Hornstein, a Minneapolis Democrat who chairs the House transportation committee, acknowledged that hands-free does not make phoning while driving completely distraction-free. But he said it would be a “major step forward.”

He sponsored a similar hands-free bill last year, but Hortman said Republican leaders who controlled the House back then would not allow a floor vote because it didn’t have enough GOP support. Democrats won control of the House with the November elections and Hortman became speaker in January.

Karin Ilg, of New Prague, recalled to reporters how her husband, Phil Ilg, was killed when he was struck on his bicycle from behind by a 16-year-old driver who was focused more on her phone than on the road. Ilg said she has been cutting up his bike and handing out small pieces — like one that she held up — to every 16-year-old she can “as a reminder not to text and drive. … The time is now for us to get this going and to have this as law.”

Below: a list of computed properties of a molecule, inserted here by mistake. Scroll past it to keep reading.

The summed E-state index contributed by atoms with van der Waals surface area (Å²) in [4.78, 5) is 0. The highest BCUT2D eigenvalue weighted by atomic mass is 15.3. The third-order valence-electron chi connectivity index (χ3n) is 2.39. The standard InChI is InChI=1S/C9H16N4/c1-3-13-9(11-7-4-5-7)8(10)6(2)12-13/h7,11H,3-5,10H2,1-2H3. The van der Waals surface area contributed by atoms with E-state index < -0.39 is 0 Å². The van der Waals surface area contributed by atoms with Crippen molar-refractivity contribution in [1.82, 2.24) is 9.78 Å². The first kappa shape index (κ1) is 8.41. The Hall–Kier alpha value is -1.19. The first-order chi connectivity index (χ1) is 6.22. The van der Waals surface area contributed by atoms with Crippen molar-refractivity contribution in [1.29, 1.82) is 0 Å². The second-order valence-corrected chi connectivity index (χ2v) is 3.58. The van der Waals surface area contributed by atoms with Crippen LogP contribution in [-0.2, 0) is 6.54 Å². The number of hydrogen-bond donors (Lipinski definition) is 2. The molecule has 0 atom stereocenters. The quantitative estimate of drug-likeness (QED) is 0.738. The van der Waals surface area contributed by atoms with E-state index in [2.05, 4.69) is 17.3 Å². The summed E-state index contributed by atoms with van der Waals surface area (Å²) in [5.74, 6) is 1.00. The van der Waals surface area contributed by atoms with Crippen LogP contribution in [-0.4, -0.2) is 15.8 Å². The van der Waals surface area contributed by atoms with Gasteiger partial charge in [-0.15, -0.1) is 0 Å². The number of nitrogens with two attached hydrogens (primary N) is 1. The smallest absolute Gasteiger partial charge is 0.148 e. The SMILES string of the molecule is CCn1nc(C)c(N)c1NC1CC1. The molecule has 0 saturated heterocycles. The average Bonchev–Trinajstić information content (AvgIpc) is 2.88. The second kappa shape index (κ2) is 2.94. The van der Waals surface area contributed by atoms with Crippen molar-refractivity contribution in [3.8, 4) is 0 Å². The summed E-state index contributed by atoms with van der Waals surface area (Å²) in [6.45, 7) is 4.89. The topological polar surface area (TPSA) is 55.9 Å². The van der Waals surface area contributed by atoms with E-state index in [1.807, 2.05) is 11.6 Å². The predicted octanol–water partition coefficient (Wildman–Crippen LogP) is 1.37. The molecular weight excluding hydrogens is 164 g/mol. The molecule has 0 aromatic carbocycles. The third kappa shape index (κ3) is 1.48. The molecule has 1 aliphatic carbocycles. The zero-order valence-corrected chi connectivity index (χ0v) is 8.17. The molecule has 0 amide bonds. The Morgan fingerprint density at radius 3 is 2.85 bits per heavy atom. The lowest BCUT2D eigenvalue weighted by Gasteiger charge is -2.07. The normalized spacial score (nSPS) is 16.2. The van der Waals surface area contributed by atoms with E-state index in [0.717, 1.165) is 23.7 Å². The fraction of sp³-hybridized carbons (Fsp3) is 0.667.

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Canada’s Lion Electric Co. introduces all-electric Class 8 urban truck

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The Lion Class 8 vehicle has a range of up to 250 miles on a single charge and boasts “zero emissions” as well as “no noise pollution.” (Photo: Lion)

MARIBEL, Quebec — Canada’s Lion Electric Co. March 11 presented its all-electric Class 8 urban truck, the Lion8, which will be delivered this fall.

The vehicle has a range of up to 250 miles on a single charge and boasts “zero emissions” as well as “no noise pollution.”

Lion also says the truck has an 80 percent energy cost reduction and a 60 percent reduction in operational costs.